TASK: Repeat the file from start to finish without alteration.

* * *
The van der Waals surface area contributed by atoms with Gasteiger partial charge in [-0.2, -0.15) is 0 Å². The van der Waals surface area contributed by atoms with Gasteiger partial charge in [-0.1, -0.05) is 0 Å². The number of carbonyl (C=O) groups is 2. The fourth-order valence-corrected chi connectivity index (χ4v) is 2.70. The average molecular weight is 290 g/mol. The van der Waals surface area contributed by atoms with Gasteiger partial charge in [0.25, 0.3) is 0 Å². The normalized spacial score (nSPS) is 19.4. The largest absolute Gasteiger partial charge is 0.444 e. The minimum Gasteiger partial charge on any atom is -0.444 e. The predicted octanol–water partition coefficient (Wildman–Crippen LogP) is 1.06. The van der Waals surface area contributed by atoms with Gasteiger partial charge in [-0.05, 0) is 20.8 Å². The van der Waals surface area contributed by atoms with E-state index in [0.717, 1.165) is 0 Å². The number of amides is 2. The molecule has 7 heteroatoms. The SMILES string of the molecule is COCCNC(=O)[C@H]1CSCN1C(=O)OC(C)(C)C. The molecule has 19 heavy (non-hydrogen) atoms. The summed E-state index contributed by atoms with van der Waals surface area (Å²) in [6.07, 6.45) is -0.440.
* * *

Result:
The van der Waals surface area contributed by atoms with Gasteiger partial charge in [-0.2, -0.15) is 0 Å². The van der Waals surface area contributed by atoms with Gasteiger partial charge in [-0.1, -0.05) is 0 Å². The number of carbonyl (C=O) groups is 2. The fourth-order valence-corrected chi connectivity index (χ4v) is 2.70. The average molecular weight is 290 g/mol. The van der Waals surface area contributed by atoms with Gasteiger partial charge in [0.25, 0.3) is 0 Å². The normalized spacial score (nSPS) is 19.4. The largest absolute Gasteiger partial charge is 0.444 e. The minimum Gasteiger partial charge on any atom is -0.444 e. The predicted octanol–water partition coefficient (Wildman–Crippen LogP) is 1.06. The van der Waals surface area contributed by atoms with Gasteiger partial charge in [-0.05, 0) is 20.8 Å². The van der Waals surface area contributed by atoms with E-state index in [0.717, 1.165) is 0 Å². The number of amides is 2. The molecule has 7 heteroatoms. The SMILES string of the molecule is COCCNC(=O)[C@H]1CSCN1C(=O)OC(C)(C)C. The molecule has 19 heavy (non-hydrogen) atoms. The summed E-state index contributed by atoms with van der Waals surface area (Å²) in [6.07, 6.45) is -0.440.